Declaring War on Revenge Porn

It’s something mankind has been doing for centuries—capturing or recreating images of nudity, even sexuality. From Paleolithic art, to Renaissance masterpieces, to—yes—Playboy and even Playgirl magazines. There’s something about it that’s fascinating, awe-striking and, of course, stimulating. But mix in the ease and convenience of today’s technology and we have a whole new level of titillation and temptation—and a whole new level of danger.

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Katelyn Bowden from Youngstown, Ohio knows all about it. She’s on a mission to put an end to the disturbing, destructive and vile trend of what’s called “revenge porn”—when someone else’s images, usually intimate images that were taken privately and meant to stay private, end up shared widely online. As a victim herself, the 32-year-old stay at home mom is finding a voice she never knew she had. “I get to make a difference,” she told Ms., “and that is really what has empowered me. I feel better about my own experience, but know I’m helping others with theirs, too.”

Bowden’s own story is as typical—and hellish—as it gets. “I heard from a friend I was on the internet somewhere,” she remembered. “I go to the link they followed and, lo and behold, it’s my private photos, taken for an ex-boyfriend. We had been together for three years and his phone was stolen.”

Speaking out and taking such a public stand is way out of Bowden’s comfort zone. She has known trouble—the single mom has been through some tough times—but has never known this kind of humiliation. She hesitates describing the horror of finding her nude pictures plastered all over one of a few websites designed specifically to exploit compromising photos that end up in the wrong hands. After a slight pause, she continues.

“It was sheer panic,” she tells me. “I felt betrayed. I felt paranoid. I felt alone.” That’s exactly what motivated her to take a chance and reach out, via Facebook, to anyone else who knows the feeling—forming a group she now proudly calls Battling Against Demeaning and Abusive Selfie Sharing, or B.A.D.A.S.S. (Originally, the “B” was for “Babes.”)

The response was overwhelming. In only a few months, her “army” has grown to more than 500 members, prompting her to create a website and open accounts on other social media platforms as well. Her quest becomes twofold: to offer support to other victims and to work in unity to bring down the offending websites.

“It’s astounding to me,” says Kate Venable, an attorney working with the group. “Katelyn’s mission is a first of a kind on this level.” In fact, Bowden is bringing attention to the issue like never before. Venable’s own research indicates laws regarding such violations of privacy are nowhere near keeping up with technology, and she believes that the information gathered by B.A.D.A.S.S. will help her build a federal case against the offending sites and push for better policies. “It’s time this should be looked at from a criminal stand point,” Venable declares to Ms.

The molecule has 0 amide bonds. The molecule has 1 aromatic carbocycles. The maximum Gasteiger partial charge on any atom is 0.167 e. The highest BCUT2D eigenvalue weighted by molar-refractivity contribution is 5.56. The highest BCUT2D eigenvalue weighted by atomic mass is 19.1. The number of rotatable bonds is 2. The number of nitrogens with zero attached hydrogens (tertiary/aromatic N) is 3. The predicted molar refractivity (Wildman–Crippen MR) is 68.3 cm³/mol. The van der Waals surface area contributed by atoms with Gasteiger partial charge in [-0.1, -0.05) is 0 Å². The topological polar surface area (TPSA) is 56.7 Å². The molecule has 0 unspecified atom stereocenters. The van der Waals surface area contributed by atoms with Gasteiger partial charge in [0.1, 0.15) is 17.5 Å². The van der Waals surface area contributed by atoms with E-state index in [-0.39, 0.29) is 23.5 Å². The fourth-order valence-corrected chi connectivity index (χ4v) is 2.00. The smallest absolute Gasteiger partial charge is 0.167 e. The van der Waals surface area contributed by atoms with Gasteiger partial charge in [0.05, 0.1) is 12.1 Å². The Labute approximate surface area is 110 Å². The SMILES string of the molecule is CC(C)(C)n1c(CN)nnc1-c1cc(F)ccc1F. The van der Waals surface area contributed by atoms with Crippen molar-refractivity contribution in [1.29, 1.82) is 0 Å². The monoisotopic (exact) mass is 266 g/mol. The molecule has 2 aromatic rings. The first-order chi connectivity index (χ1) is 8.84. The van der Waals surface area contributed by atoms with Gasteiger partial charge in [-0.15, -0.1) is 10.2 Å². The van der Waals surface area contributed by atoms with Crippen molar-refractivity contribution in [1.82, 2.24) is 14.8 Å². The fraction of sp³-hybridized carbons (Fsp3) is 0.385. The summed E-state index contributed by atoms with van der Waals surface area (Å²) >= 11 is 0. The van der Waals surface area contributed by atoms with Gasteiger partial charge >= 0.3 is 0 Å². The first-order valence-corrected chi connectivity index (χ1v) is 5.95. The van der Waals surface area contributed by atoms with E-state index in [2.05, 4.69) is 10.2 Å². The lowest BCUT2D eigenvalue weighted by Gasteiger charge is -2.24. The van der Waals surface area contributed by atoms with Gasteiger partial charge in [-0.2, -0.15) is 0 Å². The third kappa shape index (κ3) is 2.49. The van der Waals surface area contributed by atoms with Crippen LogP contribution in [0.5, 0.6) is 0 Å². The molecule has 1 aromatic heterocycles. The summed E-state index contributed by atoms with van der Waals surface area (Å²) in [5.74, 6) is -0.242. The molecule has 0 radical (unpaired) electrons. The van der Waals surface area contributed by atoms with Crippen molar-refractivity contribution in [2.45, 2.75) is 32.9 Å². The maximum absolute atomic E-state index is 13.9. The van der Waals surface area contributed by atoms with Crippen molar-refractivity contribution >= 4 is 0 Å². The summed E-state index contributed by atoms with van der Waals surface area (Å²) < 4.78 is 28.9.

As of now, the offending websites allow people to post pictures anonymously. The photographs can be categorized by state or even city of the victim. The website managers claim that anonymity absolves them of any liability—they only run the site, you see, and have no responsibility for what others post. It’s a major loophole—one Venable wants to do away with and one that added to Bowden’s own challenges. In Ohio, a victim only has legal recourse if they themselves took the pictures that are posted, or if their image is being used for commercial purposes. Even with those cases, getting the pictures removed is challenging.

Exactly how much of a dent Bowden has made is hard to measure—but the fact that she’s drawing so much attention to the problem has to count. “Now there’s talk on the websites,” Venable boasts, “that we are serious…”

It’s enough to encourage Bowden and her followers to keep at it. Their fight means hours of work every day—scouring sites to identify women, and sometimes teenagers, then notify them that they are victims and, finally, invite them to join the group for solidarity and support.

The more Bowden learns about those behind the abuse, the more she believes it’s truly going to take the “army” that’s she’s building to win this war. “It’s very scary,” she told Ms., “just going through it and seeing how huge this entire culture is—it’s terrifying.” Especially terrifying, she adds, is what this trend, and the culture at-large, might become if left untouched as her own little girls grow up in a new age.

She doesn’t know how to explain to her daughters exactly what it is she does right now. She can only hope they’ll never really have to know.

Catherine Bosley  is an award-winning television journalist and a blogger and motivational speaker focusing on online privacy and social media image. Her memoir, The Bare Facts, is forthcoming.

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